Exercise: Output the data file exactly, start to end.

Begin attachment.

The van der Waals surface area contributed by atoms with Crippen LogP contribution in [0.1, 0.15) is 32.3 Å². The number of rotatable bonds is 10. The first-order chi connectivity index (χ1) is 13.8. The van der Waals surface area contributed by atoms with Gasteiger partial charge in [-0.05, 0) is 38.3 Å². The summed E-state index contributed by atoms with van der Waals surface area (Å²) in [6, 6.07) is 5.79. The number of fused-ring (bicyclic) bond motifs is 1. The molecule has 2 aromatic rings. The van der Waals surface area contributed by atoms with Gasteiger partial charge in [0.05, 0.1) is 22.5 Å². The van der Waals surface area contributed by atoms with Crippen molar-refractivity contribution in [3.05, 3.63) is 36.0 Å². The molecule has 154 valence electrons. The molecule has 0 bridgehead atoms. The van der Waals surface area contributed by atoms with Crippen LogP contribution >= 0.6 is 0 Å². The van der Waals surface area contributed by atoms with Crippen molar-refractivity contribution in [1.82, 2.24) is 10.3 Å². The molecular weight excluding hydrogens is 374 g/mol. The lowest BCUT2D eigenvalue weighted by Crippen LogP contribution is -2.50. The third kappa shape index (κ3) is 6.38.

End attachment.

The van der Waals surface area contributed by atoms with Crippen LogP contribution in [0.1, 0.15) is 32.3 Å². The number of rotatable bonds is 10. The first-order chi connectivity index (χ1) is 13.8. The van der Waals surface area contributed by atoms with Gasteiger partial charge in [-0.05, 0) is 38.3 Å². The summed E-state index contributed by atoms with van der Waals surface area (Å²) in [6, 6.07) is 5.79. The number of fused-ring (bicyclic) bond motifs is 1. The molecule has 2 aromatic rings. The van der Waals surface area contributed by atoms with Gasteiger partial charge in [0.05, 0.1) is 22.5 Å². The van der Waals surface area contributed by atoms with Crippen molar-refractivity contribution in [3.05, 3.63) is 36.0 Å². The molecule has 154 valence electrons. The molecule has 0 bridgehead atoms. The van der Waals surface area contributed by atoms with Crippen LogP contribution >= 0.6 is 0 Å². The van der Waals surface area contributed by atoms with Crippen molar-refractivity contribution in [1.82, 2.24) is 10.3 Å². The molecular weight excluding hydrogens is 374 g/mol. The lowest BCUT2D eigenvalue weighted by Crippen LogP contribution is -2.50. The third kappa shape index (κ3) is 6.38.